>>>  How to do Oral History | What To Talk About | Equipment | Questions and Answers

How to Do Oral History

  Oral histories help us find the stories behind images such as this photo of a Second Lieutenant of the Oklahoma National Guard treating a child during a combat medical mission in Kuwait in 1991.  

Doing oral history is fun, easy and very satisfying. Meeting and talking with women who have served their country gives you a window onto history—and sometimes a ringside seat.

At the same time, there is nothing magical about interviewing people. All you need is time, some simple equipment and willingness to listen.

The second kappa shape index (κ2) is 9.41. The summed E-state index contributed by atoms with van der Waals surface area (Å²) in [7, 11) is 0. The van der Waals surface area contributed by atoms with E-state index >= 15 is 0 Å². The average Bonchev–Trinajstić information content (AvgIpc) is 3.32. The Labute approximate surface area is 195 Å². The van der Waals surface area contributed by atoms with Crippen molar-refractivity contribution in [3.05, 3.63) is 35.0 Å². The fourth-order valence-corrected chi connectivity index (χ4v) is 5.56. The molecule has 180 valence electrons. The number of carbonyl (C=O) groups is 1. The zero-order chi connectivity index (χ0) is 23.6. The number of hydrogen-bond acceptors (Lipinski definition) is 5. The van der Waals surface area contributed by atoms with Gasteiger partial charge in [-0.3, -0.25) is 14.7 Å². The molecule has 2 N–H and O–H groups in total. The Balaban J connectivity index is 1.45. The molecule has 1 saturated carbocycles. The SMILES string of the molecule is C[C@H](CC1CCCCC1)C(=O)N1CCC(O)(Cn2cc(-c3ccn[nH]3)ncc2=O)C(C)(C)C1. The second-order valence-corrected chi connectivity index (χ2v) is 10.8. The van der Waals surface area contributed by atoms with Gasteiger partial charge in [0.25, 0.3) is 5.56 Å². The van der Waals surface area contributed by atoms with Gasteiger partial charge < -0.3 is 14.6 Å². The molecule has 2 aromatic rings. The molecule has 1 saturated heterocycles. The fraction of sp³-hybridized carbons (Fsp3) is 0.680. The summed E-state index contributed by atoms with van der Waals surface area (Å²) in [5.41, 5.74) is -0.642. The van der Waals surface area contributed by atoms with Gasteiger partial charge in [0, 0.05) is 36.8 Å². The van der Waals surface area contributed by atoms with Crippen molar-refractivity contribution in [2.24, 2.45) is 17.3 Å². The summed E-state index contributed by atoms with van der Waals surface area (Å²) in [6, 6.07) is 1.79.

Oral histories build a bridge between the past and the present. Listening to someone's memories helps us see the connections between the way things used to be and the way things are now.

To help you do oral histories with your family or in your community, the Women's Memorial Foundation has published a new guide, HerStory: An Oral History Handbook for Collecting Military Women's Stories. This guidebook, available for $5 plus tax from the Memorial's Gift Shop, contains complete instructions on how to conduct oral histories and donate them to the Memorial's collection.

The guide also includes a timeline of significant events in military women's history, a bibliography of standard reference works and information on the Women's Memorial Foundation's partnership with the Library of Congress's Veterans History Project.